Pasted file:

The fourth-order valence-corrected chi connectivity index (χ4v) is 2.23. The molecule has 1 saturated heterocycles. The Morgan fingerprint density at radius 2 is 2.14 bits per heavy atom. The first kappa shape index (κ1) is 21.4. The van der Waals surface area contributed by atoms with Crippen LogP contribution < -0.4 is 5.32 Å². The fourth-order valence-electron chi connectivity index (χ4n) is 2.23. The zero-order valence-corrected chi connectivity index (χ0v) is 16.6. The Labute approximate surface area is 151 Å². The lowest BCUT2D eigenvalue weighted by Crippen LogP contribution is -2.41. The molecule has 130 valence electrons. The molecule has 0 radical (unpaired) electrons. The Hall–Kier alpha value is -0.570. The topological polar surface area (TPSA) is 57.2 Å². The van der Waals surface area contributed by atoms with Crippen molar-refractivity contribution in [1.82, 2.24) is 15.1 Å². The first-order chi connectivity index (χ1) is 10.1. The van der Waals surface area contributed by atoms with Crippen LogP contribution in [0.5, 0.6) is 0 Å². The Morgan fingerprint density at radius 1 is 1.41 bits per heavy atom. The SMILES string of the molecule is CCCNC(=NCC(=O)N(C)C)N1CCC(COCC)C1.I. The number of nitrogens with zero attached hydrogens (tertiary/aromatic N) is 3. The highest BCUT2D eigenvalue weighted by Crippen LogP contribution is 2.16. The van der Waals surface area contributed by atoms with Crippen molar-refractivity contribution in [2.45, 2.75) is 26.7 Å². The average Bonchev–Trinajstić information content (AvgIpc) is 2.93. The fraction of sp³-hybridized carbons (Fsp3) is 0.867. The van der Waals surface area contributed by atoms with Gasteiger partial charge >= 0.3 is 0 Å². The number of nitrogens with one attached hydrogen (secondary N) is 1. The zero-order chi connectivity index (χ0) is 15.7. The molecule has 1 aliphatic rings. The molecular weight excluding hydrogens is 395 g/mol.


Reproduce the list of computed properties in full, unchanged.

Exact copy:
The fourth-order valence-corrected chi connectivity index (χ4v) is 2.23. The molecule has 1 saturated heterocycles. The Morgan fingerprint density at radius 2 is 2.14 bits per heavy atom. The first kappa shape index (κ1) is 21.4. The van der Waals surface area contributed by atoms with Crippen LogP contribution < -0.4 is 5.32 Å². The fourth-order valence-electron chi connectivity index (χ4n) is 2.23. The zero-order valence-corrected chi connectivity index (χ0v) is 16.6. The Labute approximate surface area is 151 Å². The lowest BCUT2D eigenvalue weighted by Crippen LogP contribution is -2.41. The molecule has 130 valence electrons. The molecule has 0 radical (unpaired) electrons. The Hall–Kier alpha value is -0.570. The topological polar surface area (TPSA) is 57.2 Å². The van der Waals surface area contributed by atoms with Crippen molar-refractivity contribution in [1.82, 2.24) is 15.1 Å². The first-order chi connectivity index (χ1) is 10.1. The van der Waals surface area contributed by atoms with Crippen LogP contribution in [0.5, 0.6) is 0 Å². The Morgan fingerprint density at radius 1 is 1.41 bits per heavy atom. The SMILES string of the molecule is CCCNC(=NCC(=O)N(C)C)N1CCC(COCC)C1.I. The number of nitrogens with zero attached hydrogens (tertiary/aromatic N) is 3. The highest BCUT2D eigenvalue weighted by Crippen LogP contribution is 2.16. The van der Waals surface area contributed by atoms with Crippen molar-refractivity contribution in [2.45, 2.75) is 26.7 Å². The average Bonchev–Trinajstić information content (AvgIpc) is 2.93. The fraction of sp³-hybridized carbons (Fsp3) is 0.867. The van der Waals surface area contributed by atoms with Gasteiger partial charge >= 0.3 is 0 Å². The number of nitrogens with one attached hydrogen (secondary N) is 1. The zero-order chi connectivity index (χ0) is 15.7. The molecule has 1 aliphatic rings. The molecular weight excluding hydrogens is 395 g/mol.